How much will your taxes need to rise to pay for Medicare-for-all? Zero!
In fact, the savings from Medicare-for-all (M4A) are huge. If we would have started Medicare-for-all (M4A) in 2017, then the government would have saved nearly $6 trillion on its health care costs over 10 years, and the nation would have saved nearly $22 trillion on health-care costs during the same time period.
There are two main data items for this. One is Kevin Thorpe’s estimate of the health-care costs, and the other, a 2016 peer-reviewed study by David U. Himmelstein, MD, and Steffie Woolhandler, MD, MPH, that found that the government funds about 65 percent of total health care costs. Thorpe is the Chair of the Department of Health Policy & Management at Emory University. Himmelstein and Woolhandler are researchers who study health-care economics and other health related issues.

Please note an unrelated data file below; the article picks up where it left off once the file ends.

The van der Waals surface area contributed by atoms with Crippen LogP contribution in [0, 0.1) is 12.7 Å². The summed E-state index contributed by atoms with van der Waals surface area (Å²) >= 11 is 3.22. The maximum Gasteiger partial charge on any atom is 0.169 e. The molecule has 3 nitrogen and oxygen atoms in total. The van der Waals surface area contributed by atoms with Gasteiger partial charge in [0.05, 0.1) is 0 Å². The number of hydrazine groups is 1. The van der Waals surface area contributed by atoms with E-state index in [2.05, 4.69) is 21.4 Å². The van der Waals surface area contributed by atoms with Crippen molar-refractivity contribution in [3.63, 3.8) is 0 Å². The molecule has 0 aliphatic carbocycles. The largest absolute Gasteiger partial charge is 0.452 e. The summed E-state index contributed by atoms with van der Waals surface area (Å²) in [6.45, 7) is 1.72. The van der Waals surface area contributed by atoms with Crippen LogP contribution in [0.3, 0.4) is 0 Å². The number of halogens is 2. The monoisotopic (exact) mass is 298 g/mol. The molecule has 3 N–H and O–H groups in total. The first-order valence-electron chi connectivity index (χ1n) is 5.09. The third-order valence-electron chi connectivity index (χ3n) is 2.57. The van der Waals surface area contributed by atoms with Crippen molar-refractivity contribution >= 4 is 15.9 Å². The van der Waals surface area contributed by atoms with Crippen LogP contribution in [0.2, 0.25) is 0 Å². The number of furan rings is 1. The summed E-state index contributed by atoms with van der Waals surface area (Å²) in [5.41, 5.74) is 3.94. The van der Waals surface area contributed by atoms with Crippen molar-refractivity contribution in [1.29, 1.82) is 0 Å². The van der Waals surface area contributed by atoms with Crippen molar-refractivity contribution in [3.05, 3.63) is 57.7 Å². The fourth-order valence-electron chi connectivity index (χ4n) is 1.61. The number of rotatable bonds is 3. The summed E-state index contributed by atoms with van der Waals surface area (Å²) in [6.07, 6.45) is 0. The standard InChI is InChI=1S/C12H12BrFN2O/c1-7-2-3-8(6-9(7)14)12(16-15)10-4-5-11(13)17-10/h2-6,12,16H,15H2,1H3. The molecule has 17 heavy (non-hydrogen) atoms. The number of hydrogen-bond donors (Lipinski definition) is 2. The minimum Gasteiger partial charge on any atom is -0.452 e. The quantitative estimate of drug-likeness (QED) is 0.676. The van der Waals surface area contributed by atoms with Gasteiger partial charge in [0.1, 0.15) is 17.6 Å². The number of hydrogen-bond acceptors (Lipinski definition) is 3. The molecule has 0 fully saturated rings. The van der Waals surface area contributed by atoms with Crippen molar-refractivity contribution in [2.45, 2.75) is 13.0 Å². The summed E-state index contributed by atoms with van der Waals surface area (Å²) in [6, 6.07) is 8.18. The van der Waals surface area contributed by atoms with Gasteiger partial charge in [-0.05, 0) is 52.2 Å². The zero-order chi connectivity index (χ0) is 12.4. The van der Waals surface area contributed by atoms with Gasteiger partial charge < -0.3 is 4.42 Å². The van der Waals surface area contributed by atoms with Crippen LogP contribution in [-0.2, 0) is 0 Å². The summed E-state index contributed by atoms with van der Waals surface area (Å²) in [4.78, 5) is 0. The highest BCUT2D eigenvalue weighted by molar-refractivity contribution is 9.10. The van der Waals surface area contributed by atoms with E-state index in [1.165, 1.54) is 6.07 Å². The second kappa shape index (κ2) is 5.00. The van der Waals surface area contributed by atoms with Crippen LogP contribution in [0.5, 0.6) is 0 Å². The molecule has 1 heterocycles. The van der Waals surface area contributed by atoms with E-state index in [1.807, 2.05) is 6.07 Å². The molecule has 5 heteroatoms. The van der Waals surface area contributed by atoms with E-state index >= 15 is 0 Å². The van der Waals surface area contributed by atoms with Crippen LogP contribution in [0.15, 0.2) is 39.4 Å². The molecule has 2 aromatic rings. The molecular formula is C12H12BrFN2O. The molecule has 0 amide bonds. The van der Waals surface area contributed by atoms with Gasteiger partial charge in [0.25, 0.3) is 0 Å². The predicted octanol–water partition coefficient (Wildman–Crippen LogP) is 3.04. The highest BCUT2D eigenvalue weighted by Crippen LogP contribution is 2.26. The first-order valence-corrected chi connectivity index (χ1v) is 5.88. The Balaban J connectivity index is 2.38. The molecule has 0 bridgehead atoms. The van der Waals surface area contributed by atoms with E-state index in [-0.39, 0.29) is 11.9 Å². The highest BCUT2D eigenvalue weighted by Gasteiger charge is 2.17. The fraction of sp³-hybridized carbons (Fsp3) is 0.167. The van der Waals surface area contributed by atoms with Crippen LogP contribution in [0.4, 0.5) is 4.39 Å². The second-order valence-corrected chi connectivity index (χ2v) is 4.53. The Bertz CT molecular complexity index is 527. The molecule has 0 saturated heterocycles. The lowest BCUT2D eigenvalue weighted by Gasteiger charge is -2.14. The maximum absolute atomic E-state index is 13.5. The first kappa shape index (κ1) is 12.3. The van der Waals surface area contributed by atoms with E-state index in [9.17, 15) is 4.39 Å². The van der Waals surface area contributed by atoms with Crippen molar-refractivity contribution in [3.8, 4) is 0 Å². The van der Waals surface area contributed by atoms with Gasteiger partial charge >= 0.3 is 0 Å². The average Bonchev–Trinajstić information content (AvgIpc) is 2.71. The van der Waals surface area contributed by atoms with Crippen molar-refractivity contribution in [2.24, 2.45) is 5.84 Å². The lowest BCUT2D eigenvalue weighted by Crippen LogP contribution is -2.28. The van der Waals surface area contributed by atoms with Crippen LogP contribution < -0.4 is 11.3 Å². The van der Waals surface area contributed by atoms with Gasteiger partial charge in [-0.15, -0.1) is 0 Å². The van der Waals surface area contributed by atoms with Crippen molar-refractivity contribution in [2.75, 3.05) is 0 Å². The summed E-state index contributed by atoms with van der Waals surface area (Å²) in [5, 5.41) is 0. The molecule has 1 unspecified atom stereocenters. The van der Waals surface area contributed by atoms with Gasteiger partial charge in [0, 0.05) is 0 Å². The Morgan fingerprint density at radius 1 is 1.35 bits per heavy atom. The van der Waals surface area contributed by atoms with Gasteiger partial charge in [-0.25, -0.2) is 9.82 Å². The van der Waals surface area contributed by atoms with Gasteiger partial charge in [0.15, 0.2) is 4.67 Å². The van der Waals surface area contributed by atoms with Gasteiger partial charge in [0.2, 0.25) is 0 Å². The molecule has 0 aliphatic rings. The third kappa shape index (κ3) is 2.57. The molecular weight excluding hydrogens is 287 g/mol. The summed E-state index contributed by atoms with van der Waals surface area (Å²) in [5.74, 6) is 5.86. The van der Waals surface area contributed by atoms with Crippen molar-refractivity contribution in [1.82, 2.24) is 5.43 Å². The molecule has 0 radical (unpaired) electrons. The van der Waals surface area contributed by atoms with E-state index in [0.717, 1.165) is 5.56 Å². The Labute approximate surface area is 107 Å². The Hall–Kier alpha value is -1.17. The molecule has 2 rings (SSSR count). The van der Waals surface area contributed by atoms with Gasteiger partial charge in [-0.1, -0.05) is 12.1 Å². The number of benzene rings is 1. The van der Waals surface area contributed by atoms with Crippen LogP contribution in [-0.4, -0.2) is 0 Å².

Generally, the government is said to fund about 45 percent of the nation’s health care bill. This figure is too low because it omits the cost of government employees’ health insurance and other health-care costs incurred by the government. When these costs are considered, the government funds about 65 percent of total health-care costs, as previously mentioned.